Zack Snyder on Watchmen
By Fred Topel | Image property of Warner Bros
It took many false starts by A-list Hollywood directors and producers before Watchmen could come to screens. Zack Snyder is finally the guy to do it. Now that he's done, even he's not sure how it will go over.
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"As far as whether or how main stream audiences are going to feel about it, I have no idea," Snyder said. "I was pretty sure that was how it would be with 300. I thought there was no way a mass audience would go for this movie with these half naked guys running around in these leather bikinis giving me a history lesson. It is just not going to work. So, I don’t know. I kind of feel the same way about Watchmen in the sense that I hope that as much as possible people get the irony of the movie and get what the movie is trying to do in the sense of the deconstructive aspect of the movie."
Lest you think you're just getting a kickass superhero movie, Snyder has made great efforts to imbue the film with the morality of the graphic novel source. "It is sort of the tearing down of super hero mythology and sort of understanding how it plugs into pop culture right now and how the super hero movie is the movie. It can be satirized in an intelligent way, not like a Meet the Spartans style, but what does it mean? Why do we love these characters? It goes through the whole thing, the violence and the sexuality and all of it going as far it can go in both directions to say that on one hand we are used to violence without consequence. Everyone is fine, no one gets hurt everyone gets up and PG-13’s it down the street, which I find super irresponsible."
Studios did want a PG-13 Watchmen to maximize business, but Snyder refused. "Basically if you made Watchmen PG-13, because the script I was handed originally for Watchmen, the studio was like, this is PG-13, it's updated to the war on terror, like Dr. Manhattan goes to Iraq rather than Vietnam. Adrian gets killed by Dan in the end. The owl ship crushes him with a cool tagline and no Manhattan on Mars, no Comedian’s funeral, no Rorschach being interrogated. Just like a real franchise-able super hero movie. I think in some ways I f*cked that up a little bit, the whole commercial aspect of Watchmen, but on the other hand I think the movie has a better chance the way it is of sort of and it might not create a revolution, but it can."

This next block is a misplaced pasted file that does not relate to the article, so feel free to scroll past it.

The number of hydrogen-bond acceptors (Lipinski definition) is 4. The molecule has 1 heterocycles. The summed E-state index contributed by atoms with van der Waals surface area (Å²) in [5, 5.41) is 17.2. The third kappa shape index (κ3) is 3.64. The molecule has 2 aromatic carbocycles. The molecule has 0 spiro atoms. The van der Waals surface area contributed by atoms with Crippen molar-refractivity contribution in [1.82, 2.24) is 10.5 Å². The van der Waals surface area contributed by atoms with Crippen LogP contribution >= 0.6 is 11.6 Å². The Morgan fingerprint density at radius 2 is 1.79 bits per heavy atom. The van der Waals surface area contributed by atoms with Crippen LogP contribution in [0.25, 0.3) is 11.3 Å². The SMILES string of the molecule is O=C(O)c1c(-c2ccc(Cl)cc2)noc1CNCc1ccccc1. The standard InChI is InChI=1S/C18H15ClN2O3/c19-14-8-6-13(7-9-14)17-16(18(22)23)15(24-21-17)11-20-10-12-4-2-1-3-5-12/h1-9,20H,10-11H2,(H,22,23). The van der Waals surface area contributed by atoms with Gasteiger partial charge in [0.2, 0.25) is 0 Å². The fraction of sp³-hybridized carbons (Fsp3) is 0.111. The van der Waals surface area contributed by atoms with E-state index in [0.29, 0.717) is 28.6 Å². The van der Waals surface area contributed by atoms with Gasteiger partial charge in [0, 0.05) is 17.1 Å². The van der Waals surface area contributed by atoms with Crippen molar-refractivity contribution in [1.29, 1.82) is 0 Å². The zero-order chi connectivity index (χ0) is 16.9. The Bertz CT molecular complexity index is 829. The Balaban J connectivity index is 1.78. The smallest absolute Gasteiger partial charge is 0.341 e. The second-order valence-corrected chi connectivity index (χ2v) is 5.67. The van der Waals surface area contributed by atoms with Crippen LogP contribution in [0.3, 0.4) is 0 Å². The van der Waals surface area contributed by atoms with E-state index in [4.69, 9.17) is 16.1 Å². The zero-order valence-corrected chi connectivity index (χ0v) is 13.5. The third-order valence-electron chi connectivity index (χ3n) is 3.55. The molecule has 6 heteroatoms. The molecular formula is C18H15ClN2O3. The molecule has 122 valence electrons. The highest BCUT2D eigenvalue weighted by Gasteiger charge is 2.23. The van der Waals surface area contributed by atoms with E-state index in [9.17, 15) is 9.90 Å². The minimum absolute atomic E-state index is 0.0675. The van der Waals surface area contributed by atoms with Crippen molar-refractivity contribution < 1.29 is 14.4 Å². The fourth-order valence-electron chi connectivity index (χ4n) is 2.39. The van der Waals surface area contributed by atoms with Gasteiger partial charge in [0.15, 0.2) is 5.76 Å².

So that's what Watchmen is not. Now what is Watchmen? "The thing I try over and over, and it goes back to tone a little bit, that sort of self awareness that the graphic novel has that it is very familiar with its iconology so it is constantly reminding you of the very things that you like about superhero movies, whether it is the romance, whether it is the violence, whether it is the costumes. It is constantly asking you why you like those things. It is sort of saying, 'Do you really like these things? Because if you do, let me just explain to you what the reality of those things are. Let’s review for a second that you think it is okay for a guy running around dressed like an owl and solving crime and flying around in a big owl ship that that is not outrageous or impossible or if that was really true what it would do to humanity or religion or pop culture in general.' Those are the things that the book does and that I wanted to try to get as much as I could into the movie."
Watchmen opens to theaters March 6th.
For the posters, trailers, stills and more info on the film, go to the Watchmen
Sources: Image property of Warner Bros
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